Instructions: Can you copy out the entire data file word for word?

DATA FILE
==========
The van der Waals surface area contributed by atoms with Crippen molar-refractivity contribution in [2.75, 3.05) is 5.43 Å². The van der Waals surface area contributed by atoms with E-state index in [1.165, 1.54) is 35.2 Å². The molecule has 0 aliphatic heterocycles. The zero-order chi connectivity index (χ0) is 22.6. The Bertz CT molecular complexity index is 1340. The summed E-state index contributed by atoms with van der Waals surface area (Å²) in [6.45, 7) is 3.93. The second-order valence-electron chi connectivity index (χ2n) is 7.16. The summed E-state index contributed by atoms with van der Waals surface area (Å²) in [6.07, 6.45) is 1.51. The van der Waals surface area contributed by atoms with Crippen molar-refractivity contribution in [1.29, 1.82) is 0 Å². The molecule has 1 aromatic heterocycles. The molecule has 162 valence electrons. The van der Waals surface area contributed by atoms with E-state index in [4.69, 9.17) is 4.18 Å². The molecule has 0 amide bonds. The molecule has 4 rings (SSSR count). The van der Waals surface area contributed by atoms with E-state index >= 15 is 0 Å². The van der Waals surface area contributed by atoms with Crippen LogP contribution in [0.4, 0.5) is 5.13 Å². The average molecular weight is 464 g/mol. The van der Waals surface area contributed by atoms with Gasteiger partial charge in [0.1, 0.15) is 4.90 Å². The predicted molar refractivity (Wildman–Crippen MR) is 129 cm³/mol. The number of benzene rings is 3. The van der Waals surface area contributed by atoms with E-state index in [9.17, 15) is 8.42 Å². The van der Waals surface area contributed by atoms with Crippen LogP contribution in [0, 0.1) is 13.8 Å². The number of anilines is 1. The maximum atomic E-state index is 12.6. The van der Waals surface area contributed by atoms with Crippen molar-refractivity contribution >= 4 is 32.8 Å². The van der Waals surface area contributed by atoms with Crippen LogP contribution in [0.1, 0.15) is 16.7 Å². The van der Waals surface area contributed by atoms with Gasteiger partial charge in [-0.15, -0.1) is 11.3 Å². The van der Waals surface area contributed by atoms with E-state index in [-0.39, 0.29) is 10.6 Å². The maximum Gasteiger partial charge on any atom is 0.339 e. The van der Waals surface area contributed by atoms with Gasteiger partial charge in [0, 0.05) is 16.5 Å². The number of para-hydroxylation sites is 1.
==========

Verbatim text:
The van der Waals surface area contributed by atoms with Crippen molar-refractivity contribution in [2.75, 3.05) is 5.43 Å². The van der Waals surface area contributed by atoms with E-state index in [1.165, 1.54) is 35.2 Å². The molecule has 0 aliphatic heterocycles. The zero-order chi connectivity index (χ0) is 22.6. The Bertz CT molecular complexity index is 1340. The summed E-state index contributed by atoms with van der Waals surface area (Å²) in [6.45, 7) is 3.93. The second-order valence-electron chi connectivity index (χ2n) is 7.16. The summed E-state index contributed by atoms with van der Waals surface area (Å²) in [6.07, 6.45) is 1.51. The van der Waals surface area contributed by atoms with Crippen molar-refractivity contribution in [1.29, 1.82) is 0 Å². The molecule has 1 aromatic heterocycles. The molecule has 162 valence electrons. The van der Waals surface area contributed by atoms with E-state index in [4.69, 9.17) is 4.18 Å². The molecule has 0 amide bonds. The molecule has 4 rings (SSSR count). The van der Waals surface area contributed by atoms with E-state index >= 15 is 0 Å². The van der Waals surface area contributed by atoms with Crippen LogP contribution in [0.4, 0.5) is 5.13 Å². The average molecular weight is 464 g/mol. The van der Waals surface area contributed by atoms with Gasteiger partial charge in [0.1, 0.15) is 4.90 Å². The predicted molar refractivity (Wildman–Crippen MR) is 129 cm³/mol. The number of benzene rings is 3. The van der Waals surface area contributed by atoms with E-state index in [9.17, 15) is 8.42 Å². The van der Waals surface area contributed by atoms with Crippen LogP contribution in [0, 0.1) is 13.8 Å². The number of anilines is 1. The maximum atomic E-state index is 12.6. The van der Waals surface area contributed by atoms with Crippen molar-refractivity contribution >= 4 is 32.8 Å². The van der Waals surface area contributed by atoms with Crippen LogP contribution in [0.1, 0.15) is 16.7 Å². The van der Waals surface area contributed by atoms with Gasteiger partial charge in [-0.15, -0.1) is 11.3 Å². The van der Waals surface area contributed by atoms with E-state index in [-0.39, 0.29) is 10.6 Å². The maximum Gasteiger partial charge on any atom is 0.339 e. The van der Waals surface area contributed by atoms with Gasteiger partial charge in [0, 0.05) is 16.5 Å². The number of para-hydroxylation sites is 1.